Compared to these three, the technology is the easy part.
CDO in Software, 10,001+ employees
I usually explain it like this, 3Ts

Transformation (success) = Talent + Technology + Topology

You do need the 3 Ts to to succeed.

The right talent, this includes hiring, up-skiling and partnering/buying to secure the right people and leadership capability to drive the transformation.

The right technologies to solve the business problem

The the right topology, this has 3 ingredients, how to organize the teams, how to enable ways of working to maximize the technology capability and how to shape a culture that allows to continuously experiment and evolve (transformation is not a goal, it’s a way of being)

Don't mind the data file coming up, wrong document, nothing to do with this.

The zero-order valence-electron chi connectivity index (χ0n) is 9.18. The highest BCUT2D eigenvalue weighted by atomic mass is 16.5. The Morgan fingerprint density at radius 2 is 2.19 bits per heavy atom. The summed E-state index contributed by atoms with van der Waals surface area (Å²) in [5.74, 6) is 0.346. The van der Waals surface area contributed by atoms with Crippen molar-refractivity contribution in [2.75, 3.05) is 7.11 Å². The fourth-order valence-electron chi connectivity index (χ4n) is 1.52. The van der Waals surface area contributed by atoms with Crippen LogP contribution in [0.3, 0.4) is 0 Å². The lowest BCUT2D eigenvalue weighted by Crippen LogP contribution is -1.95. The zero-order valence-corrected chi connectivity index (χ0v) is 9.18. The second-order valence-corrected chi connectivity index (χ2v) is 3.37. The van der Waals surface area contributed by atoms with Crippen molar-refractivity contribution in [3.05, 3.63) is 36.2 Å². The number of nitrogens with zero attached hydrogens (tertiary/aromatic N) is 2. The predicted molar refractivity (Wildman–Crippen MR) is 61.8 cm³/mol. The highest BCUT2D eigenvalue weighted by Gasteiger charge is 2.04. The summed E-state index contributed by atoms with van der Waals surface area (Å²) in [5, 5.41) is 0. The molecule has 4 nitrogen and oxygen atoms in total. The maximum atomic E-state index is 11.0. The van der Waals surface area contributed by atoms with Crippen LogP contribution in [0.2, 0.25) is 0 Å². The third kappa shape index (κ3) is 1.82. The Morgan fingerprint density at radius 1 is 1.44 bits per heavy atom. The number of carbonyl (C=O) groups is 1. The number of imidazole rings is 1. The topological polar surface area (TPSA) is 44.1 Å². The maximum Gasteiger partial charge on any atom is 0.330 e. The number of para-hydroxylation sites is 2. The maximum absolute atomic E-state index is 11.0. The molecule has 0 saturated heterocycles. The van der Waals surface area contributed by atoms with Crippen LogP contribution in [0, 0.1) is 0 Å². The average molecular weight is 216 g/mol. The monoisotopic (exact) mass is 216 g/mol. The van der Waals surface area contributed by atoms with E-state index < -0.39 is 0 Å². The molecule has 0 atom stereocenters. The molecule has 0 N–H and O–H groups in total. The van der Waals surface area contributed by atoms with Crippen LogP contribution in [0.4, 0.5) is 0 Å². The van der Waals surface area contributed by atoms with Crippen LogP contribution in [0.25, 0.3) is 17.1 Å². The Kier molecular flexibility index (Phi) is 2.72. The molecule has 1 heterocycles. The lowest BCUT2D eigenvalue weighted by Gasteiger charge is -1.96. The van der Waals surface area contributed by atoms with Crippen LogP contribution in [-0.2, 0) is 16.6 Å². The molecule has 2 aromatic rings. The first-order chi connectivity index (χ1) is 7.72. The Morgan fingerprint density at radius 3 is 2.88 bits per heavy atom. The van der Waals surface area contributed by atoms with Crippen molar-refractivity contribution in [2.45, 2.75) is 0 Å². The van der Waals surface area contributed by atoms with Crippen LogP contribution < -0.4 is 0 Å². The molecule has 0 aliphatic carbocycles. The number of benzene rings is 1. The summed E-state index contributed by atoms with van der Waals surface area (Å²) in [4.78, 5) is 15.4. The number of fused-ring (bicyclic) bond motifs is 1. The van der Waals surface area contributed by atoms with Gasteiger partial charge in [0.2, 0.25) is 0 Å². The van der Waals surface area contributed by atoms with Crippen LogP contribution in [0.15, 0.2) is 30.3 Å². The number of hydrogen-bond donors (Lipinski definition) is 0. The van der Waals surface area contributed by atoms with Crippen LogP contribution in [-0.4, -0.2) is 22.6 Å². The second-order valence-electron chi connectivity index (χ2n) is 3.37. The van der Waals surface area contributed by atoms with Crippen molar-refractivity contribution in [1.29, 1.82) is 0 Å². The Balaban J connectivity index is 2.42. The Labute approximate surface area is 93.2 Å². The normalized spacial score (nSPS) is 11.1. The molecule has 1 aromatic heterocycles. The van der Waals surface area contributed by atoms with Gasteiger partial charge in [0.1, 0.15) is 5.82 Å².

I cannot tell which one is the “most important”, since have found the three are relevant in different degrees in any large transformation, now, my observation is that “topology” is the most complex to enable, since requires a new way of operating as an organization.
Legal Operations Counsel & Innovation Strategist in Services (non-Government), 10,001+ employees
Technology implementations often fail or encounter significant challenges because organizations don't prioritize people first. This is a fundamental aspect of change management. Addressing the human side of change is critical to overcoming resistance, encouraging buy-in, and building a positive and supportive environment for change.